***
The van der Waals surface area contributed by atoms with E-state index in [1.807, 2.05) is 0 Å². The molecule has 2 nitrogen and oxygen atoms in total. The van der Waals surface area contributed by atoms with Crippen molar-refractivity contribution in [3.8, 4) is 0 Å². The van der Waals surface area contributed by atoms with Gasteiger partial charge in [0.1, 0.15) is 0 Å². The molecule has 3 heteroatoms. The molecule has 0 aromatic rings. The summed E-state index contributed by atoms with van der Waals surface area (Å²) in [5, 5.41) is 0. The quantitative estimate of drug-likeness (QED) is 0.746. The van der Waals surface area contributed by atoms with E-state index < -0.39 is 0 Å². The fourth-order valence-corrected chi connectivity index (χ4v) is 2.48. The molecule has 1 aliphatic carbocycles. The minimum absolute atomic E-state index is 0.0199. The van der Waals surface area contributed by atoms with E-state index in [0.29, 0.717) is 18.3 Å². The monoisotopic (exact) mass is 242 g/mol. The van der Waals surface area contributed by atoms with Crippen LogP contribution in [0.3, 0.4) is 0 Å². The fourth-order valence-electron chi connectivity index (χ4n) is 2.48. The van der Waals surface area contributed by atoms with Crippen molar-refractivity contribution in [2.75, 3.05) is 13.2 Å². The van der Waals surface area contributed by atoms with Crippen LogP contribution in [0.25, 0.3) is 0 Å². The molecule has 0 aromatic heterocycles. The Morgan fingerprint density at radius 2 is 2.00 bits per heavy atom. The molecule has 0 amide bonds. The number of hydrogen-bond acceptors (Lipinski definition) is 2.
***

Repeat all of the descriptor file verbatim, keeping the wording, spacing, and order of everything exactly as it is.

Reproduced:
The van der Waals surface area contributed by atoms with E-state index in [1.807, 2.05) is 0 Å². The molecule has 2 nitrogen and oxygen atoms in total. The van der Waals surface area contributed by atoms with Crippen molar-refractivity contribution in [3.8, 4) is 0 Å². The van der Waals surface area contributed by atoms with Gasteiger partial charge in [0.1, 0.15) is 0 Å². The molecule has 3 heteroatoms. The molecule has 0 aromatic rings. The summed E-state index contributed by atoms with van der Waals surface area (Å²) in [5, 5.41) is 0. The quantitative estimate of drug-likeness (QED) is 0.746. The van der Waals surface area contributed by atoms with E-state index < -0.39 is 0 Å². The fourth-order valence-corrected chi connectivity index (χ4v) is 2.48. The molecule has 1 aliphatic carbocycles. The minimum absolute atomic E-state index is 0.0199. The van der Waals surface area contributed by atoms with E-state index in [0.29, 0.717) is 18.3 Å². The monoisotopic (exact) mass is 242 g/mol. The van der Waals surface area contributed by atoms with Crippen LogP contribution in [0.3, 0.4) is 0 Å². The fourth-order valence-electron chi connectivity index (χ4n) is 2.48. The van der Waals surface area contributed by atoms with Crippen molar-refractivity contribution in [2.75, 3.05) is 13.2 Å². The van der Waals surface area contributed by atoms with Crippen LogP contribution in [0.25, 0.3) is 0 Å². The molecule has 0 aromatic heterocycles. The Morgan fingerprint density at radius 2 is 2.00 bits per heavy atom. The molecule has 0 amide bonds. The number of hydrogen-bond acceptors (Lipinski definition) is 2.